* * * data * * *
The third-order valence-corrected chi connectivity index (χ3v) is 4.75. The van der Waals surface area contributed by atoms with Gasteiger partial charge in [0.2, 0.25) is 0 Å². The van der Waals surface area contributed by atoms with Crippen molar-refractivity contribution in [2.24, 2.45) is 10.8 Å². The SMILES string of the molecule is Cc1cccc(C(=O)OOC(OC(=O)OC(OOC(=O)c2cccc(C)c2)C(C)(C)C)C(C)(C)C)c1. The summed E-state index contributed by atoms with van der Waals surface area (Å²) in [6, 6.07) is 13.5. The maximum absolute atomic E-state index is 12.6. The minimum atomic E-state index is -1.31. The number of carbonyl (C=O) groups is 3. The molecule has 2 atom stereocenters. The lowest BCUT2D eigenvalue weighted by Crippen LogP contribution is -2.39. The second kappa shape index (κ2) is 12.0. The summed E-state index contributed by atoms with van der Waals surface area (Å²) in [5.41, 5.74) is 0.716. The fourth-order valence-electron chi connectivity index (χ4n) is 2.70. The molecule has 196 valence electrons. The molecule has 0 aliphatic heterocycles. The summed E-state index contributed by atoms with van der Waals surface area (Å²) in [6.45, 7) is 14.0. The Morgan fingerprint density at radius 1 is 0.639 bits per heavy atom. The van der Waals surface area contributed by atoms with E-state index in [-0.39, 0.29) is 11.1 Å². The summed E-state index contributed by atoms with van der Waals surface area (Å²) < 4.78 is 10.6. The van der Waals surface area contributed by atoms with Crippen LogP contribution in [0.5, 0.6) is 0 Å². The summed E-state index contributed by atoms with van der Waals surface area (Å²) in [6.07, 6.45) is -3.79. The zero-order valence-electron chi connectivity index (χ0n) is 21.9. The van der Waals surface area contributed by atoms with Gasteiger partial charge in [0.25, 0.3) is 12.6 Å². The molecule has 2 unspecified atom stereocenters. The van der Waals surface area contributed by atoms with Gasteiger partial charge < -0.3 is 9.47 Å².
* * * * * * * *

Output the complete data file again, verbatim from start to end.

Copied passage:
The third-order valence-corrected chi connectivity index (χ3v) is 4.75. The van der Waals surface area contributed by atoms with Gasteiger partial charge in [0.2, 0.25) is 0 Å². The van der Waals surface area contributed by atoms with Crippen molar-refractivity contribution in [2.24, 2.45) is 10.8 Å². The SMILES string of the molecule is Cc1cccc(C(=O)OOC(OC(=O)OC(OOC(=O)c2cccc(C)c2)C(C)(C)C)C(C)(C)C)c1. The summed E-state index contributed by atoms with van der Waals surface area (Å²) in [6, 6.07) is 13.5. The maximum absolute atomic E-state index is 12.6. The minimum atomic E-state index is -1.31. The number of carbonyl (C=O) groups is 3. The molecule has 2 atom stereocenters. The lowest BCUT2D eigenvalue weighted by Crippen LogP contribution is -2.39. The second kappa shape index (κ2) is 12.0. The summed E-state index contributed by atoms with van der Waals surface area (Å²) in [5.41, 5.74) is 0.716. The fourth-order valence-electron chi connectivity index (χ4n) is 2.70. The molecule has 196 valence electrons. The molecule has 0 aliphatic heterocycles. The summed E-state index contributed by atoms with van der Waals surface area (Å²) in [6.45, 7) is 14.0. The Morgan fingerprint density at radius 1 is 0.639 bits per heavy atom. The van der Waals surface area contributed by atoms with E-state index in [-0.39, 0.29) is 11.1 Å². The summed E-state index contributed by atoms with van der Waals surface area (Å²) < 4.78 is 10.6. The van der Waals surface area contributed by atoms with Crippen LogP contribution in [0.5, 0.6) is 0 Å². The summed E-state index contributed by atoms with van der Waals surface area (Å²) in [6.07, 6.45) is -3.79. The zero-order valence-electron chi connectivity index (χ0n) is 21.9. The van der Waals surface area contributed by atoms with Gasteiger partial charge in [0.25, 0.3) is 12.6 Å². The molecule has 2 unspecified atom stereocenters. The van der Waals surface area contributed by atoms with Gasteiger partial charge < -0.3 is 9.47 Å².